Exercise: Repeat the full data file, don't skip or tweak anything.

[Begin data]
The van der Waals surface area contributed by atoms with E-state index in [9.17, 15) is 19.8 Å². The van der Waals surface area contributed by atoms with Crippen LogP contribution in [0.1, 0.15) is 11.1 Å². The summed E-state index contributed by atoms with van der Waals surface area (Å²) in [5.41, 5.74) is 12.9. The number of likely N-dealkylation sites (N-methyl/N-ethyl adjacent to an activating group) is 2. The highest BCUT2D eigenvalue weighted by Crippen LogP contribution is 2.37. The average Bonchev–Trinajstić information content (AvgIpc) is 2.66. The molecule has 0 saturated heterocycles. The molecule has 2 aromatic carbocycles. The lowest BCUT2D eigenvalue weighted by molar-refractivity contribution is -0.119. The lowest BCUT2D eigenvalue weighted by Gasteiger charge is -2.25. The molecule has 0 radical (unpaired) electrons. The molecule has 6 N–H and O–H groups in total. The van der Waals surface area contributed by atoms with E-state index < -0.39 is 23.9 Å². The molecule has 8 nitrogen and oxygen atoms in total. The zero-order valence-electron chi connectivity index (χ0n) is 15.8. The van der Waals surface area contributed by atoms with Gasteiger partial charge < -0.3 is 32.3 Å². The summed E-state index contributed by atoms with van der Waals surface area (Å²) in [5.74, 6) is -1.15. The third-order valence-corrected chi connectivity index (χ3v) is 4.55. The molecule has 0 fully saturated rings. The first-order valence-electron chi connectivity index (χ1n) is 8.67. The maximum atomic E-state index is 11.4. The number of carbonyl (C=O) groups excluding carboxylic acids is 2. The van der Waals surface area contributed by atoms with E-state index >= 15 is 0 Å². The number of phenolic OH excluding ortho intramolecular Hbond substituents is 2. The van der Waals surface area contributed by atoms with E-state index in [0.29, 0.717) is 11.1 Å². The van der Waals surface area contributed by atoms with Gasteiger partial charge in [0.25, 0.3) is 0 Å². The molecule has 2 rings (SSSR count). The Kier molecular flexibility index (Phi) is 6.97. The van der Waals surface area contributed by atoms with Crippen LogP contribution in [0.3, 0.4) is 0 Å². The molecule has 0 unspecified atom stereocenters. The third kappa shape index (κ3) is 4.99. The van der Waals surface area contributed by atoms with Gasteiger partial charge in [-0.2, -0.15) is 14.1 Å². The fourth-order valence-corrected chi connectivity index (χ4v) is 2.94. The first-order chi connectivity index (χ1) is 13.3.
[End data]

The van der Waals surface area contributed by atoms with E-state index in [9.17, 15) is 19.8 Å². The van der Waals surface area contributed by atoms with Crippen LogP contribution in [0.1, 0.15) is 11.1 Å². The summed E-state index contributed by atoms with van der Waals surface area (Å²) in [5.41, 5.74) is 12.9. The number of likely N-dealkylation sites (N-methyl/N-ethyl adjacent to an activating group) is 2. The highest BCUT2D eigenvalue weighted by Crippen LogP contribution is 2.37. The average Bonchev–Trinajstić information content (AvgIpc) is 2.66. The molecule has 0 saturated heterocycles. The molecule has 2 aromatic carbocycles. The lowest BCUT2D eigenvalue weighted by molar-refractivity contribution is -0.119. The lowest BCUT2D eigenvalue weighted by Gasteiger charge is -2.25. The molecule has 0 radical (unpaired) electrons. The molecule has 6 N–H and O–H groups in total. The van der Waals surface area contributed by atoms with E-state index < -0.39 is 23.9 Å². The molecule has 8 nitrogen and oxygen atoms in total. The zero-order valence-electron chi connectivity index (χ0n) is 15.8. The van der Waals surface area contributed by atoms with Gasteiger partial charge < -0.3 is 32.3 Å². The summed E-state index contributed by atoms with van der Waals surface area (Å²) in [5.74, 6) is -1.15. The third-order valence-corrected chi connectivity index (χ3v) is 4.55. The molecule has 0 fully saturated rings. The first-order valence-electron chi connectivity index (χ1n) is 8.67. The maximum atomic E-state index is 11.4. The number of carbonyl (C=O) groups excluding carboxylic acids is 2. The van der Waals surface area contributed by atoms with E-state index >= 15 is 0 Å². The number of phenolic OH excluding ortho intramolecular Hbond substituents is 2. The van der Waals surface area contributed by atoms with E-state index in [0.29, 0.717) is 11.1 Å². The van der Waals surface area contributed by atoms with Gasteiger partial charge in [0.25, 0.3) is 0 Å². The molecule has 2 rings (SSSR count). The Kier molecular flexibility index (Phi) is 6.97. The van der Waals surface area contributed by atoms with Crippen LogP contribution in [0.3, 0.4) is 0 Å². The molecule has 0 unspecified atom stereocenters. The third kappa shape index (κ3) is 4.99. The van der Waals surface area contributed by atoms with Gasteiger partial charge in [-0.2, -0.15) is 14.1 Å². The fourth-order valence-corrected chi connectivity index (χ4v) is 2.94. The first-order chi connectivity index (χ1) is 13.3.